The Art of Enticement

The lightning-rods salesman, dressed in storm-colored clothes jangling and clanking with his peculiar bag of rods approached the two young boys, Will Halloway and Jim Nightshade, laying on the front lawn:

“Halloway. Nightshade. No money, you say?”

The man, grieved by his own conscientiousness, rummaged in his leather bag and seized forth an iron contraption.

“Take this, free! Why? One of those houses will be struck by lightning! Without this rod, bang! Fire and ash, roast pork and cinders! Grab!”

The salesman released the rod. Jim did not move. But Will caught the iron and gasped.

“Boy, it’s heavy! And funny-looking. Never seen a lightning-rod like this. Look, Jim!”

And Jim, at last, stretched like a cat, and turned his head. His green eyes got big and then very narrow. But Will was staring beyond the man now.

“Which,” he said. “Which house will it strike?”

“Which? Hold on. Wait.” The salesman searched deep in their faces. Some folks draw lightning, suck it like cats suck babies’ breath. Some folks’ polarities are negative, some positive. Some glow in the dark. Some snuff out. You now, the two… I–“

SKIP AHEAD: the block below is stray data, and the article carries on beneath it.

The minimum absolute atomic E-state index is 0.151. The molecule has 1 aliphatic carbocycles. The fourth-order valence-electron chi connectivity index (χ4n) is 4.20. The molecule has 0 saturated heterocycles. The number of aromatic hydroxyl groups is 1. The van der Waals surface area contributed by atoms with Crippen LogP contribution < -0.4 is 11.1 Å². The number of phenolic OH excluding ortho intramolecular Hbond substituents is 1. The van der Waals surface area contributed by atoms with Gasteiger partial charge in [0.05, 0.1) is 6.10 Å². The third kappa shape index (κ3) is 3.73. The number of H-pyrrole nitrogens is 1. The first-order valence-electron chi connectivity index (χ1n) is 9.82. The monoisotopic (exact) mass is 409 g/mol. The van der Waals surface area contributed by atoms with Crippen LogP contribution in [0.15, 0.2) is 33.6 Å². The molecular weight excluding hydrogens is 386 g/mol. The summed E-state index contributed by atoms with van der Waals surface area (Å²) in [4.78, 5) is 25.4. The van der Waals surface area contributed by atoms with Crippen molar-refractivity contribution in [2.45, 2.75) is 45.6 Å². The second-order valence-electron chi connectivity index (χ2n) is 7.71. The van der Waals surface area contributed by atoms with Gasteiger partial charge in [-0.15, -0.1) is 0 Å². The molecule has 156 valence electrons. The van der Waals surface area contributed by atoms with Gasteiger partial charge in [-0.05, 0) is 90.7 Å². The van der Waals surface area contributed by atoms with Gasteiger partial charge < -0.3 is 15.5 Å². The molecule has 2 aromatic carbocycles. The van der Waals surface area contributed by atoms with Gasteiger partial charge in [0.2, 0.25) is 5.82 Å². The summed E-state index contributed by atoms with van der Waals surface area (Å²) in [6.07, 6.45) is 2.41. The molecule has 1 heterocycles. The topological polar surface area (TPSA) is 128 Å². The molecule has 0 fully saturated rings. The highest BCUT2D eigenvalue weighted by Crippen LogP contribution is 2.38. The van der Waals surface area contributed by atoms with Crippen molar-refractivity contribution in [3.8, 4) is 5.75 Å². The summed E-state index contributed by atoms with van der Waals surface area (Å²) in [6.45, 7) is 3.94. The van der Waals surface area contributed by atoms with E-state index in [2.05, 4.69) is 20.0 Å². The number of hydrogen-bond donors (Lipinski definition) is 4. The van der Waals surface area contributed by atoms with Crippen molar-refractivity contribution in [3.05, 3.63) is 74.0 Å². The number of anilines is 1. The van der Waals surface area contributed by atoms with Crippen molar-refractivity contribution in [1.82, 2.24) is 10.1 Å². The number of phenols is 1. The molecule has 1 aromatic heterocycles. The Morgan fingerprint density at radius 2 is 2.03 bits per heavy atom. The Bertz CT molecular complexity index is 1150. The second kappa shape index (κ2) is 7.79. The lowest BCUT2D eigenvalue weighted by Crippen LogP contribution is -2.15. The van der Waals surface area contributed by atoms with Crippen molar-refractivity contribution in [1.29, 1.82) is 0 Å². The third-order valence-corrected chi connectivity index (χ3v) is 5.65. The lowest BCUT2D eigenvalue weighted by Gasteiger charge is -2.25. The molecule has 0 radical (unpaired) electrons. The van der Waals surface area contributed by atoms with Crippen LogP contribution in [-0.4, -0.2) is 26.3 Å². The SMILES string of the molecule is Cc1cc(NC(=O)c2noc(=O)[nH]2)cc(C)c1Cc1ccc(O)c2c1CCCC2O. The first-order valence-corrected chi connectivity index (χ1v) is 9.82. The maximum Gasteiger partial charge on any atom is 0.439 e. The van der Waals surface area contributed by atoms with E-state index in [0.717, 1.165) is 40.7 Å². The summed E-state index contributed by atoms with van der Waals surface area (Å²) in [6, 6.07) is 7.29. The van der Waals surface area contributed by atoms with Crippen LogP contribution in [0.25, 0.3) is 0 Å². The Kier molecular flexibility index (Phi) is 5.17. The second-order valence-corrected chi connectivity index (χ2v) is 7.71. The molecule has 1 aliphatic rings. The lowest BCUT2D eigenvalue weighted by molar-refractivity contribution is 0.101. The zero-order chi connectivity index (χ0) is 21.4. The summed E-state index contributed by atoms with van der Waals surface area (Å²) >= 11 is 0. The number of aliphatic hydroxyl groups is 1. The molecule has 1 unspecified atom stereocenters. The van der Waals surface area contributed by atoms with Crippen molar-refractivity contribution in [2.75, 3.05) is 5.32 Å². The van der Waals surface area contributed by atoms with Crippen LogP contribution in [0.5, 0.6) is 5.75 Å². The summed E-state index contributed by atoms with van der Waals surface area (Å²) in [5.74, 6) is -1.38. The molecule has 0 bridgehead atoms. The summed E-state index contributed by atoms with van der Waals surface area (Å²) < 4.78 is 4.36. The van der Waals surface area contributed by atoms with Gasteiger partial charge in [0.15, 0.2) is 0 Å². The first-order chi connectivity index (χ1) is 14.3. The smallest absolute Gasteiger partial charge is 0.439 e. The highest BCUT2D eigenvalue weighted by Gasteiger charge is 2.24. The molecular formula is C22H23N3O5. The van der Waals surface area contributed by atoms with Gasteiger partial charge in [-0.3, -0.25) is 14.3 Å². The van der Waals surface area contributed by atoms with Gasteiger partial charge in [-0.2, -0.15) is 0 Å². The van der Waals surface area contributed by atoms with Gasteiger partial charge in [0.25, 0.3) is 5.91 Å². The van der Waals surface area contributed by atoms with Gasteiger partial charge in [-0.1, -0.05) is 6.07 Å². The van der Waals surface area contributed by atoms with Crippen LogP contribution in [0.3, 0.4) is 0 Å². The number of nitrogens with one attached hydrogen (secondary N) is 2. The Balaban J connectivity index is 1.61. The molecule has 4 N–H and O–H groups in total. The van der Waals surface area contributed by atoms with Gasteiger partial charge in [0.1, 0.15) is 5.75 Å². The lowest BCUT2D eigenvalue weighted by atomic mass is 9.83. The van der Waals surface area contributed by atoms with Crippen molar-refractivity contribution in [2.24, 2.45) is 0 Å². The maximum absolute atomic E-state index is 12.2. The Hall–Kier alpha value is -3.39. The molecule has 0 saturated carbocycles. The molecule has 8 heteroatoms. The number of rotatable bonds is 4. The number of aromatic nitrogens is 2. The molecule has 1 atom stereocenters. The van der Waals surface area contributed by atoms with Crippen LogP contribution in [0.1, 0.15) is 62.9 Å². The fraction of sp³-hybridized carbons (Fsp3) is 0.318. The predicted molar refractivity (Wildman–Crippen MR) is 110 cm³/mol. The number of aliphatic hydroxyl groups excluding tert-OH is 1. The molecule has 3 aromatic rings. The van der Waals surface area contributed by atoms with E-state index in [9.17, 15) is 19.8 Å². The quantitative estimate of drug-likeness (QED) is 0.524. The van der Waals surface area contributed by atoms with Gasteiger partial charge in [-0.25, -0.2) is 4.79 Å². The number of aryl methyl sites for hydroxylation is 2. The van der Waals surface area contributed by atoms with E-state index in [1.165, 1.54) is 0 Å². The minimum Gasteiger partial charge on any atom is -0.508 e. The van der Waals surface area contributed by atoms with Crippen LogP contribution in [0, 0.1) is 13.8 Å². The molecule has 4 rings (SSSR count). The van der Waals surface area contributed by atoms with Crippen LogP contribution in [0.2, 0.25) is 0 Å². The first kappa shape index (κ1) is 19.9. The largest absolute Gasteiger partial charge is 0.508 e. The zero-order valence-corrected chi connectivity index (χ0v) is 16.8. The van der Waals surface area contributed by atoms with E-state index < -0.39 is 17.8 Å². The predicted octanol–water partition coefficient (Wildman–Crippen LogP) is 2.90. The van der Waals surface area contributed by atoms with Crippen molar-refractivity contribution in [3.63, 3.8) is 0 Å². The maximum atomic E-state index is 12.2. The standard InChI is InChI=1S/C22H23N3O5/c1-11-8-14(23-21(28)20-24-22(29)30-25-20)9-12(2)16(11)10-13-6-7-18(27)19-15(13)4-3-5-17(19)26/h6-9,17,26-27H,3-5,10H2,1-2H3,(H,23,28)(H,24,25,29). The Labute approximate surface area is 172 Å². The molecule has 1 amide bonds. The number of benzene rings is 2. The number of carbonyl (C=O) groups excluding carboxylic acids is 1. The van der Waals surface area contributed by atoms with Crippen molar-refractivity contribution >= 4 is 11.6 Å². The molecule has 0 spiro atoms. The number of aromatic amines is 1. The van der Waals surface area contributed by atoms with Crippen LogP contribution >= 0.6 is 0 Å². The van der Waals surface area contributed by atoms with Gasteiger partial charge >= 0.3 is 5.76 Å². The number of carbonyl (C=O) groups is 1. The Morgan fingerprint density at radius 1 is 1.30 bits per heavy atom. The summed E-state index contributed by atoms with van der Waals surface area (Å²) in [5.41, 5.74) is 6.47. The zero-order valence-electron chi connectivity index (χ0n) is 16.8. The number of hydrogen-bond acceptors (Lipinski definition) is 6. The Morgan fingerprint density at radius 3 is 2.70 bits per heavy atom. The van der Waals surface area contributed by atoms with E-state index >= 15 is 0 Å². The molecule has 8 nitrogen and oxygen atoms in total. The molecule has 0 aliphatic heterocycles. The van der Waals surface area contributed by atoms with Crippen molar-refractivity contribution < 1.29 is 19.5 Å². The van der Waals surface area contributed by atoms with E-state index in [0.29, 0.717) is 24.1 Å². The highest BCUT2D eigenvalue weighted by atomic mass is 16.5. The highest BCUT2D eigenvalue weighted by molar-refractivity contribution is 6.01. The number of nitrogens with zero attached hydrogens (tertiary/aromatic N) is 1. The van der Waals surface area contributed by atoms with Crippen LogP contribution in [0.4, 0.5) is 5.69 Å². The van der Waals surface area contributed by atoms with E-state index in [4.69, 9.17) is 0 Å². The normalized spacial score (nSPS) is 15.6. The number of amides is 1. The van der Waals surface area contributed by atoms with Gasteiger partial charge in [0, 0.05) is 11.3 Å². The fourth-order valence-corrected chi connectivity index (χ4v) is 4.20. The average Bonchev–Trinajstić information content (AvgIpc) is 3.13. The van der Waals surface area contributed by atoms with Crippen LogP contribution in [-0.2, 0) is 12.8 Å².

“What makes you so sure lightning will strike anywhere around here?” said Jim suddenly, his eyes bright.


The salesman almost flinched. “Why, I got a nose, an eye, an ear. Both those houses, their timbers! Listen!”

They listened. Maybe their houses leaned under the cool afternoon wind. Maybe not.

“Lightning needs channels, like rivers, to run in. One of those attics is a dry river bottom, itching to let lightning pour through! Tonight!”

“Tonight?” Jim sat up happily.

“No ordinary storm!” said the salesman. Tom Fury tells you. Fury, ain’t that a fine name for one who sells lightning-rods? Did I take the name? No! Did the name fire me to my occupations? Yes! Grown up, I saw cloudy fires jumping the world, making men hop and hide. Thought: I’ll chart hurricanes, map storms, then run ahead shaking my iron cudgels, my miraculous defenders, in my fists! I’ve shielded and made snug-safe one hundred thousand, count ’em, God-fearing homes. So when I tell you, boys, you’re in dire need, listen! Climb that roof, nail this rod high, ground it in the good earth before nightfall!”